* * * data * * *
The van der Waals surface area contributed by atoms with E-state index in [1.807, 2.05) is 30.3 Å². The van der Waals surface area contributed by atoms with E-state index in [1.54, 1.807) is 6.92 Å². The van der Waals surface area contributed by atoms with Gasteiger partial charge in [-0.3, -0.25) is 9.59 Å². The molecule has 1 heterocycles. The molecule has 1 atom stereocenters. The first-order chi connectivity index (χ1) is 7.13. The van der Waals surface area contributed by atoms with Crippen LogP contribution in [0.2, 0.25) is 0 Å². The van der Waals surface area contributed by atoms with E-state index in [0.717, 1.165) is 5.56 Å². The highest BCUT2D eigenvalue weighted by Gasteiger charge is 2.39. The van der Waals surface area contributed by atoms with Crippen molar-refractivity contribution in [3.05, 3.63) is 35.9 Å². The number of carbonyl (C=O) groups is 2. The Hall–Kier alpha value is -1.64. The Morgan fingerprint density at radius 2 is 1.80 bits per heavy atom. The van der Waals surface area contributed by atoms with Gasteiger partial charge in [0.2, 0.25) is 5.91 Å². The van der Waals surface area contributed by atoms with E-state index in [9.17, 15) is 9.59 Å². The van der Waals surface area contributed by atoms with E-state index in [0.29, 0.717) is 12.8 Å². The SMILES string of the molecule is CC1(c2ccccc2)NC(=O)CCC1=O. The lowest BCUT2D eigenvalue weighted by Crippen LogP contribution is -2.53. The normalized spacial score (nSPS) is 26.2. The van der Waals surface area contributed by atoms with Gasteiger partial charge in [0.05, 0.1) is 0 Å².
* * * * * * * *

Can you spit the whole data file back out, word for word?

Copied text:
The van der Waals surface area contributed by atoms with E-state index in [1.807, 2.05) is 30.3 Å². The van der Waals surface area contributed by atoms with E-state index in [1.54, 1.807) is 6.92 Å². The van der Waals surface area contributed by atoms with Gasteiger partial charge in [-0.3, -0.25) is 9.59 Å². The molecule has 1 heterocycles. The molecule has 1 atom stereocenters. The first-order chi connectivity index (χ1) is 7.13. The van der Waals surface area contributed by atoms with Crippen LogP contribution in [0.2, 0.25) is 0 Å². The van der Waals surface area contributed by atoms with E-state index in [0.717, 1.165) is 5.56 Å². The highest BCUT2D eigenvalue weighted by Gasteiger charge is 2.39. The van der Waals surface area contributed by atoms with Crippen molar-refractivity contribution in [3.05, 3.63) is 35.9 Å². The number of carbonyl (C=O) groups is 2. The Hall–Kier alpha value is -1.64. The Morgan fingerprint density at radius 2 is 1.80 bits per heavy atom. The van der Waals surface area contributed by atoms with Gasteiger partial charge in [0.2, 0.25) is 5.91 Å². The van der Waals surface area contributed by atoms with E-state index in [9.17, 15) is 9.59 Å². The van der Waals surface area contributed by atoms with E-state index in [0.29, 0.717) is 12.8 Å². The SMILES string of the molecule is CC1(c2ccccc2)NC(=O)CCC1=O. The lowest BCUT2D eigenvalue weighted by Crippen LogP contribution is -2.53. The normalized spacial score (nSPS) is 26.2. The van der Waals surface area contributed by atoms with Gasteiger partial charge in [0.05, 0.1) is 0 Å².